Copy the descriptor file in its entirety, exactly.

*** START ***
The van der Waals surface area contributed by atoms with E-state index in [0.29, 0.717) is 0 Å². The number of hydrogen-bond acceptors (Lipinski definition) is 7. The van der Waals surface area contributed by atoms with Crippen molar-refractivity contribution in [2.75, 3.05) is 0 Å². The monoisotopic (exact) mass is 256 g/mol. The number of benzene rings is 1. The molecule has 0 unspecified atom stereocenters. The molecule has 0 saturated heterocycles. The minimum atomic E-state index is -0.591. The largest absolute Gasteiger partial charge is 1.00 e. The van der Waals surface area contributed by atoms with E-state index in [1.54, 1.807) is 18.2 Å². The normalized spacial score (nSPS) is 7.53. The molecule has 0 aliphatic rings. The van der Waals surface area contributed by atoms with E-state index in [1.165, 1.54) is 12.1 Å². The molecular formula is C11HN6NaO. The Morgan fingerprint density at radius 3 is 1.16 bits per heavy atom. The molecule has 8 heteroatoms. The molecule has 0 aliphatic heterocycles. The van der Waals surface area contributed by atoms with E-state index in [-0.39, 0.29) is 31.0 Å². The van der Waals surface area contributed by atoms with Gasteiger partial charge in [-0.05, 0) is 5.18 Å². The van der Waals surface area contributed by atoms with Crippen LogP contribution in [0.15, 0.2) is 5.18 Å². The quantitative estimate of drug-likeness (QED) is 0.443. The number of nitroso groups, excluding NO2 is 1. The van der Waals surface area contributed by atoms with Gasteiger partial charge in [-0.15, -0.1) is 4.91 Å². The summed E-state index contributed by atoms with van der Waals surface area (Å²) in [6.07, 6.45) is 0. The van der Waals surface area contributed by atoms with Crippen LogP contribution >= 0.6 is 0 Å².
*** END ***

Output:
The van der Waals surface area contributed by atoms with E-state index in [0.29, 0.717) is 0 Å². The number of hydrogen-bond acceptors (Lipinski definition) is 7. The van der Waals surface area contributed by atoms with Crippen molar-refractivity contribution in [2.75, 3.05) is 0 Å². The monoisotopic (exact) mass is 256 g/mol. The number of benzene rings is 1. The molecule has 0 unspecified atom stereocenters. The molecule has 0 saturated heterocycles. The minimum atomic E-state index is -0.591. The largest absolute Gasteiger partial charge is 1.00 e. The van der Waals surface area contributed by atoms with E-state index in [1.54, 1.807) is 18.2 Å². The normalized spacial score (nSPS) is 7.53. The molecule has 0 aliphatic rings. The van der Waals surface area contributed by atoms with E-state index in [1.165, 1.54) is 12.1 Å². The molecular formula is C11HN6NaO. The Morgan fingerprint density at radius 3 is 1.16 bits per heavy atom. The molecule has 8 heteroatoms. The molecule has 0 aliphatic heterocycles. The van der Waals surface area contributed by atoms with E-state index in [-0.39, 0.29) is 31.0 Å². The van der Waals surface area contributed by atoms with Gasteiger partial charge in [-0.05, 0) is 5.18 Å². The van der Waals surface area contributed by atoms with Crippen LogP contribution in [0.15, 0.2) is 5.18 Å². The quantitative estimate of drug-likeness (QED) is 0.443. The number of nitroso groups, excluding NO2 is 1. The van der Waals surface area contributed by atoms with Gasteiger partial charge in [-0.15, -0.1) is 4.91 Å². The summed E-state index contributed by atoms with van der Waals surface area (Å²) in [6.07, 6.45) is 0. The van der Waals surface area contributed by atoms with Crippen LogP contribution >= 0.6 is 0 Å².